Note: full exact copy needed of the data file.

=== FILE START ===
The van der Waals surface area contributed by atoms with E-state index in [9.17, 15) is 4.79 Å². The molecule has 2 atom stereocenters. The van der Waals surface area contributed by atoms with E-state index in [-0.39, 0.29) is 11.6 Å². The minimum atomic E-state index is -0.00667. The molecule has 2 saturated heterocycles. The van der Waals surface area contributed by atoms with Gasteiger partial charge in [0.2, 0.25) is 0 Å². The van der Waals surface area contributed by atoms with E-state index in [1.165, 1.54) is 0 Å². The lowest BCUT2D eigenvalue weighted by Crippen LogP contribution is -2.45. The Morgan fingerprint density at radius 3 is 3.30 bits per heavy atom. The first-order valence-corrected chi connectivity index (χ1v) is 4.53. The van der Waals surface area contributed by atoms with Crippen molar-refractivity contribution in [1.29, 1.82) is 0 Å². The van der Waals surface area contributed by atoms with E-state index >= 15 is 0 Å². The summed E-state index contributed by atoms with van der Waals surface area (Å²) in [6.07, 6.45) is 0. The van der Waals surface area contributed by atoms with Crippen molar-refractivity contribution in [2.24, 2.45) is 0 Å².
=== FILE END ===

The van der Waals surface area contributed by atoms with E-state index in [9.17, 15) is 4.79 Å². The molecule has 2 atom stereocenters. The van der Waals surface area contributed by atoms with E-state index in [-0.39, 0.29) is 11.6 Å². The minimum atomic E-state index is -0.00667. The molecule has 2 saturated heterocycles. The van der Waals surface area contributed by atoms with Gasteiger partial charge in [0.2, 0.25) is 0 Å². The van der Waals surface area contributed by atoms with E-state index in [1.165, 1.54) is 0 Å². The lowest BCUT2D eigenvalue weighted by Crippen LogP contribution is -2.45. The Morgan fingerprint density at radius 3 is 3.30 bits per heavy atom. The first-order valence-corrected chi connectivity index (χ1v) is 4.53. The van der Waals surface area contributed by atoms with Crippen molar-refractivity contribution in [1.29, 1.82) is 0 Å². The van der Waals surface area contributed by atoms with E-state index >= 15 is 0 Å². The summed E-state index contributed by atoms with van der Waals surface area (Å²) in [6.07, 6.45) is 0. The van der Waals surface area contributed by atoms with Crippen molar-refractivity contribution in [2.24, 2.45) is 0 Å².